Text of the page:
woman burning man woman burning man A woman walks near the 'Tree of Time,' a sculpture by San Francisco-based artists Dana and Flash, at Black Rock City's Burning Man festival in Nevada. (Photo: HECTOR MATA/AFP/Getty Images)

Where Burners go the rest of the year

A hotel celebrates the Burning Man lifestyle year-round.

If you’re staying at a particular artsy hotel in Reno and you complain about a dirty bathroom, the manager will point you to the cleaning supply closet.

The Morris Burner Hotel in Nevada is something of an odd business in today’s corporate culture. But that’s the point: it’s trying to reconsider the idea of business as we know it, in all its sterility, and replace it with community.

To understand the hotel, you need to know a little about burner culture. Burning Man is a festival that goes on every summer in Nevada, and its participants are called “burners.” It’s associated with an artsy, alternative subculture based in principles such as inclusion, communal effort and self-expression.

Normally, participants come to the Nevada desert once a year to celebrate these principles with eccentric art installations, all-night partying, deep conversations and other things that probably make for good stories later.

One burner decided that once a year wasn’t enough inclusion and self-expression for his taste. So he asked his friends, mysteriously named Vision and Logic, if they’d help him transform an old Reno building into a Burning Man-inspired hotel.

Vision and Logic

Israeli-native Vision wasn’t born with his name, nor did he choose it. In typical Burning Man fashion, another burner called Superman gave it to him.

“When you introduce yourself to someone, and your name is Vision, it opens many doors,” says Vision. “People trust you. They want to help you make your visions happen.”

And his visions do seem to come true: Two years ago, Vision helped organize the first Midburn, the Israeli Burning Man.


Love is in the air at this year's Midburn, Israel's Burning Man. (Photo: MENAHEM KAHANA/Shutterstock)

Guess how Kentucky-born Logic (shown on the right) got his name?Logic

“I can be rational, sometimes to a fault,” he says. “I prefer truth over what I want to be true.”

If you build it, they will come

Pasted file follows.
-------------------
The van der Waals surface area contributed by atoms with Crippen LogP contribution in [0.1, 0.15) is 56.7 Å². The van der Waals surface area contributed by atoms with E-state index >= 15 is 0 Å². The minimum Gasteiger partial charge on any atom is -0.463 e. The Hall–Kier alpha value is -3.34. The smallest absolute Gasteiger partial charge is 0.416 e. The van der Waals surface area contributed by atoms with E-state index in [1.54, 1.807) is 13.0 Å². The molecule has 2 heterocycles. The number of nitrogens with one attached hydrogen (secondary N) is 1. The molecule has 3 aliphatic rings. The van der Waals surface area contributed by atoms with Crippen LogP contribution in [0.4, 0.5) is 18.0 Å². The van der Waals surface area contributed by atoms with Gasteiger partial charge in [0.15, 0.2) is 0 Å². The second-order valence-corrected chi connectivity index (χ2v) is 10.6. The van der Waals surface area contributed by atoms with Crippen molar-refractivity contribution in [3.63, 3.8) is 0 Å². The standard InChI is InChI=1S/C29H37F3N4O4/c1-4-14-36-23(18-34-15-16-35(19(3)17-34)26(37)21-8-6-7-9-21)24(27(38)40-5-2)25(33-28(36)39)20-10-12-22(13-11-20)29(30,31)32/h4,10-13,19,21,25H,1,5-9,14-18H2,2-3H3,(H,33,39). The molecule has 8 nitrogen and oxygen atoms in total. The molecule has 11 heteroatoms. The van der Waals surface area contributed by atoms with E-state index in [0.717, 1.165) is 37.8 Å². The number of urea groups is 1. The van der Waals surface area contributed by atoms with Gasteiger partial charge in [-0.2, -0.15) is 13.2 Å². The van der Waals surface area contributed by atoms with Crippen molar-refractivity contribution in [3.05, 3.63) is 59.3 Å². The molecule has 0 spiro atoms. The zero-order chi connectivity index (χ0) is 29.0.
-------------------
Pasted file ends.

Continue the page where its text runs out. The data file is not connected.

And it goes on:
For two committed burners, the decision to help with the hotel was easy. The execution … not so much.

“We didn’t know what we were getting into,” remembers Logic.

The old building was as dirty as a first apartment after college; so dirty that they had to wear respirators as they worked. Right off the bat, the two got going on their most important task: they got rid of the televisions. Vision and Logic wanted guests to hang out together in the backyard, not in their own rooms.

The hotel is now up and running. Thirteen rooms are open to short-term guests, and 18 are for permanent members, making the place half hotel, half commune. Everyone takes part in morning meetings, workshops and art projects. Showers and kitchens are communal.

“It’s pretty much Burning Man here all the time,” says Logic.

roomThis room is "a reminder of your presence on this pale blue dot in the immense vastness of our universe, the nebula-laden walls develop into distinct geometry and back, while mirrors converge towards you, allowing you to view the progress of your own metamorphosis."

The Morris hotel is a remarkably active place. It’s home to weddings, fashion shows, 300-person parties, costume making and flow arts workshops and of course, art exhibitions. As far as self-expression goes, the hotel passes with literally flying colors: a different artist designed each room.

Caring for others is a big part of the idea, so its members collect coats for homeless people every Sunday, collaborate with charities, volunteer to clean up downtown Reno and serve dinner for 200 people in need every Monday through Thursday. They try and develop social service plans that burners can replicate in other cities.

room"The Goddess Room," includes blank pieces of paper where guests are asked to write freely, taking part in the inspirational process and truthful communication. (Photo: The Morris Hotel)

Since Vision and Logic live the burner lifestyle year-round, they don’t feel much of a need to go crazy at the Burning Man festival itself. Rather, they give their camp more of a desert oasis feel, where people come to relax.

“Of course, it’s in a desert, so that part’s easy,” says Vision. For the oasis bit, they bring in a geodesic dome, hammocks and a swing, all enveloped in shade.

Their camp is made up of people from all around the world; Vision’s family flies in from Israel. The caring, international atmosphere at their camp is something of a model for their ideal world.

Ultimately, Vision and Logic would like to use the hotel as a jumping-off point to expand burner culture. Businesses are a good start, but they hope to bring the lifestyle to whole towns and cities. It seems like a massive undertaking, but they’re confident.

“Reach your hand out," Vision's mother likes to say, "And someone will catch you and take you along."


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Related Topics: Humanitarian, Travel

Where Burners go the rest of the year
A hotel celebrates the Burning Man lifestyle year-round.